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  • Warm weather warning

    28 Feb 2019

    With the UK having broken records for the warmest winters day for over 20 years this week, the BBC Weather Centre has reported that it is likely to be one of the warmest Februaries since records began back in 1878. Though there is still plenty of time for the weather to change, the early signs of spring, from migrating birds arriving early, to the trees coming into bud and the grass starting to grow, do not always mean good news to our livestock out in the fields.

    Over fat ewes

    Many ewes have come through the winter in too good a condition and we’ve been speaking to many farmers who are concerned about over fat ewes and how to avoid twin lamb disease at lambing. With a few weeks left before lambing (at least in some parts of the country)- there is still time to address body condition of the ewes, and to adjust nutrition accordingly.

    Twin lamb is effectively an acute energy (glucose) shortage brought on by the massive, rapid increase in energy demanded by multiple foetuses in the weeks immediately prior to lambing. Thin ewes suffer simply by running out of energy reserves, but fat ewes effectively poison themselves by the rapid mobilisation of back fat at a rate far greater than their liver can cope with. The result is the generation of toxic ketones which further exacerbate the problem by dropping dry matter intake. The issue can spiral out of control rapidly with ewes going off their legs and a high mortality if not treated in time.

    The key with fat ewes is to understand the huge energy reserve potentially available on her back, and planning how to utilise it most effectively. Quality protein is essential. Back fat is pure carbohydrate, and when broken down in the liver creates glucose; the fat ewe needs quality protein to balance this release of carbohydrate. And this also means that by balancing with high quality protein, the ewes do not need to be overfed. Instead, a reduced supply of quality feed is more effective than high volumes of low density feed for these ewes.

    Relying on the fat ewe to survive on forage alone is a recipe for disaster. She needs access to a constant supply of both quality feed and forage to protect against sudden changes in weather which often precipitate a sudden release of fat, and the onset of twin lamb. This is where feed blocks and molassed feed licks play such an important role. By providing a constantly available source of energy, proteins and trace elements, these free-access feeds allow the at-risk ewe to consume additional energy at the time of need.

    So, if you are looking at ewes which are in too good condition, there is still time to help prevent twin lamb. Despite being fat, they should now be receiving low levels of high quality feed to get the rumen bugs acclimatised to the feed ingredients. By providing high quality by-pass protein it is possible to make use of this fat safely and reduce body condition in the weeks prior to lambing. Providing b-vitamins, cobalt and UDP will all help liver function, and free access energy licks will help protect against sudden changes in weather. As always, it is best to consult with your vet and feed specialist to plan an effective programme for your farm.

    Our Energyze Vitality bucket contains key minerals to aid in the prevention of twin lamb disease and gives both ewe and lamb essential nutritional support:

    • Propylene Glycol
    • Choline
    • Mannans
    • High Quality DUP



    Early turn out along with the flush of spring grass will also mean an increased staggers risk.  Increases in the occurrences of the disease in spring are as a result of rapidly growing grasses which are low in magnesium. It is important to ensure the best possible magnesium supplement is made available, especially to animals at increased risk, e.g. lactating or older cows. We have a range of buckets and blocks available with the highest availability mag sources, and it is important to be aware of this risk in the current conditions. Your Harbro specialist will be able to advise on the best approach for your conditions on farm.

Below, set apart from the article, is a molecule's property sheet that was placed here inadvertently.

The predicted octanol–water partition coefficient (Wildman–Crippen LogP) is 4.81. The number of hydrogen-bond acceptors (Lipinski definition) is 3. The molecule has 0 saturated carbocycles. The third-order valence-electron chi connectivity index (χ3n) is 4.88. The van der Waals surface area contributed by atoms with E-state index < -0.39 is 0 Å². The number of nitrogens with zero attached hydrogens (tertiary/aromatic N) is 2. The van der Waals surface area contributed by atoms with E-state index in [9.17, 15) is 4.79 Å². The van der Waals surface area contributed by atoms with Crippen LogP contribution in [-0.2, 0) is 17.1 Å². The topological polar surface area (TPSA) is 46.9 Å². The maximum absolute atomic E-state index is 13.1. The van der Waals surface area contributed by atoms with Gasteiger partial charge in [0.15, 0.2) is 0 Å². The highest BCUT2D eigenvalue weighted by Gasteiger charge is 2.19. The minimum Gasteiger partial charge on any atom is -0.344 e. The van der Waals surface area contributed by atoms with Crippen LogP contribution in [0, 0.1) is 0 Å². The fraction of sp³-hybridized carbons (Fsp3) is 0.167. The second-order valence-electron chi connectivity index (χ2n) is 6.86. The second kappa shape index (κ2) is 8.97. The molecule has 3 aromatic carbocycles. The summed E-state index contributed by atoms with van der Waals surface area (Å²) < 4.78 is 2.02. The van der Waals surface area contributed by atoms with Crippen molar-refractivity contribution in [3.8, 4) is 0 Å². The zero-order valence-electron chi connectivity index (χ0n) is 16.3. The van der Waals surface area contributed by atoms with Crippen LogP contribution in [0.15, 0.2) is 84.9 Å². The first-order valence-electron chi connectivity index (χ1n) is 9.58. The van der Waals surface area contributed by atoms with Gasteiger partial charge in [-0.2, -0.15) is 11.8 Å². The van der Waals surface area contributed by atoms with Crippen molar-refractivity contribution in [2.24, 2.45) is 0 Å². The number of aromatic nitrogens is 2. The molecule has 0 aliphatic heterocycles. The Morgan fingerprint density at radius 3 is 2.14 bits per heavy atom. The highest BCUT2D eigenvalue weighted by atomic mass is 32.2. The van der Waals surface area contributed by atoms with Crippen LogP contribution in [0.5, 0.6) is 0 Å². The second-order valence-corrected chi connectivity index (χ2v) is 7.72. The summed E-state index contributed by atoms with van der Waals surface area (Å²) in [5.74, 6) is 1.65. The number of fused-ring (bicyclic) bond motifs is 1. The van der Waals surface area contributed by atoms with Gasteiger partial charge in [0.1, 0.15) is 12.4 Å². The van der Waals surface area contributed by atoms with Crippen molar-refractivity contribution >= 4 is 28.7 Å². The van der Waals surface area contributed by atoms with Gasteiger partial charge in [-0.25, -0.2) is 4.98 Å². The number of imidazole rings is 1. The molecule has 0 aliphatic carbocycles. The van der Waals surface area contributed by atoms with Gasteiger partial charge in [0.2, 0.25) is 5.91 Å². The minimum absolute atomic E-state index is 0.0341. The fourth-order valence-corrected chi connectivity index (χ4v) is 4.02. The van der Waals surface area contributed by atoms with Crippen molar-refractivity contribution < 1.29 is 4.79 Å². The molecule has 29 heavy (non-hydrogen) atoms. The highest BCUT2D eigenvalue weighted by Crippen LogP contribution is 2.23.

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  • Spring planning

    28 Jan 2019

    Spring planning by Hugh Thomson

    With the festive period laid past for another year, the joys of spring swiftly follow… lambs, calves and sleep deprivation; before we know it livestock farms across the north will be like scenes from Zombie Apocalypse where we no longer speak to each other, we just grunt! The on-call phone will ring too often and my wife will learn one or two more swear words. But looking ahead for most of us, it is simply anticipation and excitement to see what your favourite beast can produce and pray that it does not end in disappointment.

    As a result, I find this time of year is the ideal time to plan out your “Spring strategy”… by the time the decision-making rolls round, you are no longer in a fit state to be rational or at times of sound mind. How will we manage the first cow to calve? Have we a pen set up? How is the drug cabinet looking? Is the calving jack clean? Did we clean the lambing pens down after last year? How will we split the night checks? Do we have enough staff….?  Never!... but we must get on with it anyway…

    Much of this will be floating around your head but it’s always a good idea to share it with others. A formal Health Plan might contain such information. It might not be the bible that one reaches for last thing at night but it is something that should be revisited. What went well last year? What didn’t work? Sometimes an hour with your vet can be invaluable at discussing the plan and whilst they are on farm it is always worth thinking about supplies. Having everything you need close at hand, and in working order, could be the difference between life and death. I have an old Harbro mineral tub full of the necessaries for calving and lambing time and what I deem to be essential.

    1. Disinfectant: Iodine or Hibiscrub are very handy for dipping navels or cleaning down feeding tubes/ bottles after use. Too often disease outbreaks are spread by humans, not livestock. You can very easily give watery mouth to every lamb that you stomach tube if the tube is not thoroughly cleaned and disinfected after use. In the same vein its worth having access to hot water for the same reason so there might still be time to get the plumber round to rig up a hot water tank in the shed.
    2. Antibiotic Blue Spray- there are plenty of open wounds or sores at this time of year that benefit from the blue spray treatment, or maybe even time to tackle the lame ewe before she goes out the grass.